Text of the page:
Worker sitting on a folding chair wearing a red plaid shirt and work overalls getting ready to put protective headphones on.

Your sense of hearing is crucial in your life and when it’s gone, there will be no natural way for it to return But curiously, the general public tends to disregard hearing loss. In fact, permanent hearing loss affects one in every eight individuals (nearly 30 million people) over the age of 12 in the United States alone.

Protecting your hearing from the beginning is the best and easiest way to prevent hearing loss, but if you’re already experiencing hearing loss you can get much of your hearing back with a hearing aid.

Here are five simple ways that you can protect your hearing:

Don’t use earbuds

Earbuds have been a mobile device accessory since the early 2000s and are one of the biggest dangers to hearing. These little devices sit snugly into the ear canal and pump sound straight into the inner ear and most smartphones included them. Listening to music or a movie on your mobile device at maximum volume for only 15 minutes can result in irreversible hearing loss. Over the ear style headphones, especially the ones with noise canceling technology, would be a better option. No matter what devices you use, you should follow the 60/60 rule – keep the volume at 60% maximum and only use the devices for 60 minutes each day.

Reduce the volume

Earbuds don’t produce the only sounds that can damage your hearing. If you regularly listen to the radio or TV at loud volumes over prolonged periods, your hearing can also be harmed. You’ll also want to avoid situations where loud noises are constant, such as construction zones, concerts, and shooting ranges. It might be unrealistic to entirely avoid these environments especially if they’re part of your job. The next item on the list will be significant if you’re in this situation.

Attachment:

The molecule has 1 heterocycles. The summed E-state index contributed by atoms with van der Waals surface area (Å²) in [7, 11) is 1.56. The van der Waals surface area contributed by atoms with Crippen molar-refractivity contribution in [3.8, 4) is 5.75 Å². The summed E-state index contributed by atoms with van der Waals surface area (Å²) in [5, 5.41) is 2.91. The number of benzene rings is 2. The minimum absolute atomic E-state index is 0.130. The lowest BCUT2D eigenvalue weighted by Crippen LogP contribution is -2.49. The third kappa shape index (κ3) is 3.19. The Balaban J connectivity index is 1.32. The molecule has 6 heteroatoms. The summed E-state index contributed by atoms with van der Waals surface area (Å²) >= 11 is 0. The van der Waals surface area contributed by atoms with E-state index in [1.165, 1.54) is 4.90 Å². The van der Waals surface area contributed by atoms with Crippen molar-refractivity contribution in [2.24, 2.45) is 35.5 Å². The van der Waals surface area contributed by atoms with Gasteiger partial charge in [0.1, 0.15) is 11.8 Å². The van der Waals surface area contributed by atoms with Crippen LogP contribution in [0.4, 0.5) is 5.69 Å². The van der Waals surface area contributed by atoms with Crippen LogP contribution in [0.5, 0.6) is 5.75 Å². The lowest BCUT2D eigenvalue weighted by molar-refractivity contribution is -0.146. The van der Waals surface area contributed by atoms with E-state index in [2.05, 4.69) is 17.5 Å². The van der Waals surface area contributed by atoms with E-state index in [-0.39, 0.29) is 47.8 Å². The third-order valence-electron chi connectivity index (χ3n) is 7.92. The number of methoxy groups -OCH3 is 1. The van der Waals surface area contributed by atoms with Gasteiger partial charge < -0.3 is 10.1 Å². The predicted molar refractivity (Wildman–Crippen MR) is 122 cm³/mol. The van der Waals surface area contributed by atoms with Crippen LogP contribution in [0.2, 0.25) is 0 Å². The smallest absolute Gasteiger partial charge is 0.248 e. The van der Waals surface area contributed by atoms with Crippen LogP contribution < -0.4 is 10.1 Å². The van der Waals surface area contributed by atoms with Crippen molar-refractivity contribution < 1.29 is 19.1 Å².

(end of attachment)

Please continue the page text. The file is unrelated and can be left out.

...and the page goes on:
Use hearing protection

If you have hobbies or work in a noisy environment, it’s essential that you make use of hearing protection. 85 decibels over a period of 15 minutes is enough to cause hearing loss. Compare that to the following:

  • At most concerts the headlining band plays for up to two hours at well above 120 decibels
  • Jackhammers at a construction site produce 130 decibels, which could take their toll after a 40-hour workweek
  • Over a one hour visit to the indoor gun range, your ears are repeatedly subjected to gunfire that clocks in at over 150 decibels on average

If you take part in any of these activities, you need to get a good set of earmuffs or earplugs.

Take auditory breaks

Sometimes you just need to give your ears a break. Even if you use hearing protection, if you are subjected to loud sounds like these for prolonged periods, you should take some quiet breaks to give your ears a chance to rest. That means, you definitely shouldn’t get into your car and begin blasting loud music right after you leave a 3-hour concert.

Check your medicine

Your medicine could actually have a considerable effect on your hearing. Aspirin, anti-inflammatories, antibiotics, and some heart and cancer medications have all been proven to trigger hearing loss. Luckily, medication associated hearing loss normally only happens when more than one of these medications are taken together making it much less common.

Looking to get treatment for your hearing loss? Contact us today to set up a consultation.

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Resources

https://www.cdc.gov/nceh/hearing_loss/how_does_loud_noise_cause_hearing_loss.html
https://armeddefense.org/hearing-protection
https://www.uofmhealth.org/health-library/tf3092

The site information is for educational and informational purposes only and does not constitute medical advice. To receive personalized advice or treatment, schedule an appointment.
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